Meet the members, Stephen Valente

My name is Stephen Valente. At the time of writing, I am currently 27 years old and I am the current Deputy Course Manager of Nesklúbburinn in Reykjavik, Iceland. I am from Pennsylvania in the United States and graduated with a degree in Turfgrass Science from Pennsylvania State University in 2016. While I currently work in golf, the vast majority of my greenkeeping experience is in sports turf.
man, john deere, gator,
What attracted you to greenkeeping?
I got into greenkeeping because I’ve always loved sports and wanted to be around them, even though I was never really good at playing them. I was also attracted to the outdoor nature of the work
 
What’s the best thing you’ve learned during your career?
This might not be the exact answer you’re looking for, but I think the best thing I learned is how similar our industry is all over the world. I’ve stepped onto crews on three different continents now, and I’ve been able to contribute meaningfully right from the beginning. I’ve learned that all over the world, greenkeepers have the same goals and desires, and that’s a nice thing to know.
 
Most difficult challenge?
The most difficult challenge I’ve faced in my career was switching being strictly labour to managing labour. Here in Reykjavik, during the summer, I’m in charge of a 10 man crew. It’s my first experience being in charge. I’m getting better at it by the day, but it’s definitely a different kind of challenging I had never really expected or thought about.
 
Funniest moment?
In the summer of 2015, I was completing my university internship with the Scranton/Wilkes-Barre Railriders (professional baseball, the AAA affiliate of the New York Yankees). It was the Fourth of July, and we had a sold out stadium with fireworks display after the game and everything, a real money maker for the team. It was a particularly dry summer until that point, but that night, they had predicted a meager amount of rain. We hadn’t watered the infield dirt that day, and thought it could stand to take a little bit of rain. When we woke up the next morning, it turned out the forecast was wrong, and over two inches of rain had fallen with no end in sight. The infield was an absolute swamp, completely unplayable. So we had to call in the entire front office of the team to help us first roll out the tarp and get it in on the infield. We pinned the tarp down and then took our two buffalo blowers and positioned them on two ends of the tarp, so that it would blow air underneath it and blow it up like a bubble, so that we could work underneath it while it continued to rain. We had to set up a bunch of portable flood lights and front office workers held flashlights over us so we could see what we were doing. It was so dark and humid, it was like working in a coal mine that was also a jungle. That day was 8 hours of stripping the infield conditioner layer off and replacing it with new material over and over again until enough moisture had been sucked out of it that it could resemble anything playable. It worked and the game was played. It’s funny looking back now that everything worked out, but that was probably the most physically exhausting day of my life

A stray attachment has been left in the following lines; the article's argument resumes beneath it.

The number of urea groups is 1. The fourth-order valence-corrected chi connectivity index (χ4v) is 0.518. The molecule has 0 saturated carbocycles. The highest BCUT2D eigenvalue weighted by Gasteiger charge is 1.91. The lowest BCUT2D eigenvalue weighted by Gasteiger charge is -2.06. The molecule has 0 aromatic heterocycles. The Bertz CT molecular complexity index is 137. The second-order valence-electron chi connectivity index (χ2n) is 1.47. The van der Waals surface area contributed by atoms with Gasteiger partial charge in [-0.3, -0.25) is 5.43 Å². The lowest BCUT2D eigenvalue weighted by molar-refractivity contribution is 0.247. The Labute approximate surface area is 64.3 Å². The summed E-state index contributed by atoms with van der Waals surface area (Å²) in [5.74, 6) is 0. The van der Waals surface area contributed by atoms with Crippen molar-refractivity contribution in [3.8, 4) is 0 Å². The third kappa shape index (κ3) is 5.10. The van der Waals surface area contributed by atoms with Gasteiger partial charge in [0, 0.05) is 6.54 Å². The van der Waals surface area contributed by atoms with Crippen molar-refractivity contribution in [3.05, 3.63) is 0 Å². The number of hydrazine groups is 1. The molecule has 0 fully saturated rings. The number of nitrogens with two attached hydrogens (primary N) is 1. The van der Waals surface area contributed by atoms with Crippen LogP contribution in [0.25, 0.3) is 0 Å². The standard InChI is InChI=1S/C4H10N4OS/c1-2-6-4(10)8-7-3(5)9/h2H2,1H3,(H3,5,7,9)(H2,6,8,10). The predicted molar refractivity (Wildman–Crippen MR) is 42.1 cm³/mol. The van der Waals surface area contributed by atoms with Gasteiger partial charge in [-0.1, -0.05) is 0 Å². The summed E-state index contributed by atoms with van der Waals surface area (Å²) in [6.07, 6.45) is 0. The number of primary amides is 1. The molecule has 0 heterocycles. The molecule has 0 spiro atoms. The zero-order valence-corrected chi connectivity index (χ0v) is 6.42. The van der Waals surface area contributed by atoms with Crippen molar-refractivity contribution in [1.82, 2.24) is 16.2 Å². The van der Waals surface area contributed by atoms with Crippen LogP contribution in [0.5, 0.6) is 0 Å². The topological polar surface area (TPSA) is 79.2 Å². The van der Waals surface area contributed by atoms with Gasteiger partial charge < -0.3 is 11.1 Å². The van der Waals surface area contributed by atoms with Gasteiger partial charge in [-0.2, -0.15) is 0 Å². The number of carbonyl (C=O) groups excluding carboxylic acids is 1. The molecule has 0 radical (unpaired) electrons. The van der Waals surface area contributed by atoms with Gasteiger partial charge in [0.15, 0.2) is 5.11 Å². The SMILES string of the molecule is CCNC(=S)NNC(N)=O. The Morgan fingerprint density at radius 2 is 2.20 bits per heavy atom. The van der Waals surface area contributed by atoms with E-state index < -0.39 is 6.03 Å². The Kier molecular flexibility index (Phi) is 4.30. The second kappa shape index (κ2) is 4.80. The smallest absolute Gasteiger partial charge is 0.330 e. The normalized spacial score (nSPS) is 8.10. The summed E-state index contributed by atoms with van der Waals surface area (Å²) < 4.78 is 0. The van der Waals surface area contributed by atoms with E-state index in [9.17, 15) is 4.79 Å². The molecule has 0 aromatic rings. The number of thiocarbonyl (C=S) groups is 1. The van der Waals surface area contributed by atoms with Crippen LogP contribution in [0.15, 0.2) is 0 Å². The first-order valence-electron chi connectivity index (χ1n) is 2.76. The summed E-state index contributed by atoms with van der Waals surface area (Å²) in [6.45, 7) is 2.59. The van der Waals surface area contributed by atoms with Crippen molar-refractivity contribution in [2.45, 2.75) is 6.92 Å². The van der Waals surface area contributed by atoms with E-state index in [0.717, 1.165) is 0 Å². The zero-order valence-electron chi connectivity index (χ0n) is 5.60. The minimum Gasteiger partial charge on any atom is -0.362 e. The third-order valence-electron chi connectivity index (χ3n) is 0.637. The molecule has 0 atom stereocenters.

Inspiring words for young greenkeepers?
For people just starting out in the industry, I would tell them that they picked the right career path. More so in any industry I’ve ever been in, greenkeepers tend to be very supportive of eachother and, more importantly, willing to help eachother, whether it be labor or knowledge. It’s an industry where everybody wants everybody else to succeed. Another aspect I love about this line of work is how tangible the results are. When you start a project, you can see the results immediately. You can tell how much nicer an area looks after a fresh mowing and edging. Your greens start turning dark emerald green half an hour after being sprayed with iron. Sometimes the job can be thankless to the people we report to, but at least you and the crew can see your progress in the real time, and at the end of the work week, that is really satisfying.
 
Favorite sport?
My favorite sport is American Football. I’ve been a die hard fan of the Penn State Nittany Lions, my school’s football team, for my entire life
 
Dream job?
My dream job would allow me to be in turf and travel regularly. I love adventure, I love meeting new people, and I love learning how people do turf all around the world. My ultimate goal is to be a curator of a piece of turf that appears on TV on all 6 continents. I got three down so far!
 
What do you think of International Greenkeepers For Hire?
I think IGFH is an invaluable resource. It helped me in a direct way in 2019 when Daryl Davidson invited me to work on his crew at Sydney Uni, which was a dream of mine since the first time I stepped on the famous of USyd in 2015. I gained so much experience in my time down there. How many Americans could say that they’re accredited wicket curators in New South Wales? Aside from how I directly benefited from it, I appreciate IGFH because i believe communication is key. IGFH allows greenkeepers to share knowledge with eachother from quite literally everywhere on the globe. As the title would suggest, IGFH is an invaluable resource for job searching, but I think especially for those already set in a career, it’s a great way to hear new voices. They say you should never stop learning, and IGFH is a great way to keep up with new trends and ideas. Another reason I think it’s great is that it exists outside of an academic setting. I know in the US, most of the new ideas and new practices come out of university research. And while that’s always going to be what drives the industry, in IGFH, it’s regular greenkeepers sharing their own direct knowledge

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